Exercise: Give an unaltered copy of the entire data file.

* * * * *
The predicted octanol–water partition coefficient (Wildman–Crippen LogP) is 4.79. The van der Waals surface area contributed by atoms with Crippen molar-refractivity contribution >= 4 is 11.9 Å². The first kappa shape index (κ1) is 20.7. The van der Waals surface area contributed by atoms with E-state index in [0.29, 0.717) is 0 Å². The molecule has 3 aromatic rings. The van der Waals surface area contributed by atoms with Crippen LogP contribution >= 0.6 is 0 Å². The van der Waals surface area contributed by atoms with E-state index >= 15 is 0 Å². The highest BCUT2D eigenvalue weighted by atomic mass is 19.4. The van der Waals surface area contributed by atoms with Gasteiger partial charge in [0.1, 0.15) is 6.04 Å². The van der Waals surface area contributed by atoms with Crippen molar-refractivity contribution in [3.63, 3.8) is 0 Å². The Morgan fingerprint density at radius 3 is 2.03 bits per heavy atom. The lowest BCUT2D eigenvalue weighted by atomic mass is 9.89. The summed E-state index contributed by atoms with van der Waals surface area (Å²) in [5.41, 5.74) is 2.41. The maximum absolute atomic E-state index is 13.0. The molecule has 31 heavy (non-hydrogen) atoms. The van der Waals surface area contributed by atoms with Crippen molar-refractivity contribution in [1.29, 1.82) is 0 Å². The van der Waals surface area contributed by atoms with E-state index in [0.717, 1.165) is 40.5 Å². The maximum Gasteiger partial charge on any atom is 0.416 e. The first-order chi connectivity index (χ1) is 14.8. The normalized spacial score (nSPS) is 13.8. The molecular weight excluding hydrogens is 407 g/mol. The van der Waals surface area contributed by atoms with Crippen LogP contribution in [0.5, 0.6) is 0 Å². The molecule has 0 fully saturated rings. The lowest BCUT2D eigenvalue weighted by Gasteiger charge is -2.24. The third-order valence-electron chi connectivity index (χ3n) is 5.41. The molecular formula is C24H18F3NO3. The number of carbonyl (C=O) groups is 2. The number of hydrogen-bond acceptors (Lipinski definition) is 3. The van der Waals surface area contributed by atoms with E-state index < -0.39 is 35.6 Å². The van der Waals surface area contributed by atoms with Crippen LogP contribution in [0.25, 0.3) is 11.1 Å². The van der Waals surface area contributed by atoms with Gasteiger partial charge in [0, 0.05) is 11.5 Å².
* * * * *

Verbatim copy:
The predicted octanol–water partition coefficient (Wildman–Crippen LogP) is 4.79. The van der Waals surface area contributed by atoms with Crippen molar-refractivity contribution >= 4 is 11.9 Å². The first kappa shape index (κ1) is 20.7. The van der Waals surface area contributed by atoms with E-state index in [0.29, 0.717) is 0 Å². The molecule has 3 aromatic rings. The van der Waals surface area contributed by atoms with Crippen LogP contribution >= 0.6 is 0 Å². The van der Waals surface area contributed by atoms with E-state index >= 15 is 0 Å². The highest BCUT2D eigenvalue weighted by atomic mass is 19.4. The van der Waals surface area contributed by atoms with Gasteiger partial charge in [0.1, 0.15) is 6.04 Å². The van der Waals surface area contributed by atoms with Crippen molar-refractivity contribution in [3.63, 3.8) is 0 Å². The Morgan fingerprint density at radius 3 is 2.03 bits per heavy atom. The lowest BCUT2D eigenvalue weighted by atomic mass is 9.89. The summed E-state index contributed by atoms with van der Waals surface area (Å²) in [5.41, 5.74) is 2.41. The maximum absolute atomic E-state index is 13.0. The molecule has 31 heavy (non-hydrogen) atoms. The van der Waals surface area contributed by atoms with Crippen molar-refractivity contribution in [1.29, 1.82) is 0 Å². The van der Waals surface area contributed by atoms with E-state index in [0.717, 1.165) is 40.5 Å². The maximum Gasteiger partial charge on any atom is 0.416 e. The first-order chi connectivity index (χ1) is 14.8. The normalized spacial score (nSPS) is 13.8. The molecular weight excluding hydrogens is 407 g/mol. The van der Waals surface area contributed by atoms with Crippen LogP contribution in [0.5, 0.6) is 0 Å². The molecule has 0 fully saturated rings. The lowest BCUT2D eigenvalue weighted by Gasteiger charge is -2.24. The third-order valence-electron chi connectivity index (χ3n) is 5.41. The molecular formula is C24H18F3NO3. The number of carbonyl (C=O) groups is 2. The number of hydrogen-bond acceptors (Lipinski definition) is 3. The van der Waals surface area contributed by atoms with E-state index < -0.39 is 35.6 Å². The van der Waals surface area contributed by atoms with Crippen LogP contribution in [0.25, 0.3) is 11.1 Å². The van der Waals surface area contributed by atoms with Gasteiger partial charge in [0, 0.05) is 11.5 Å².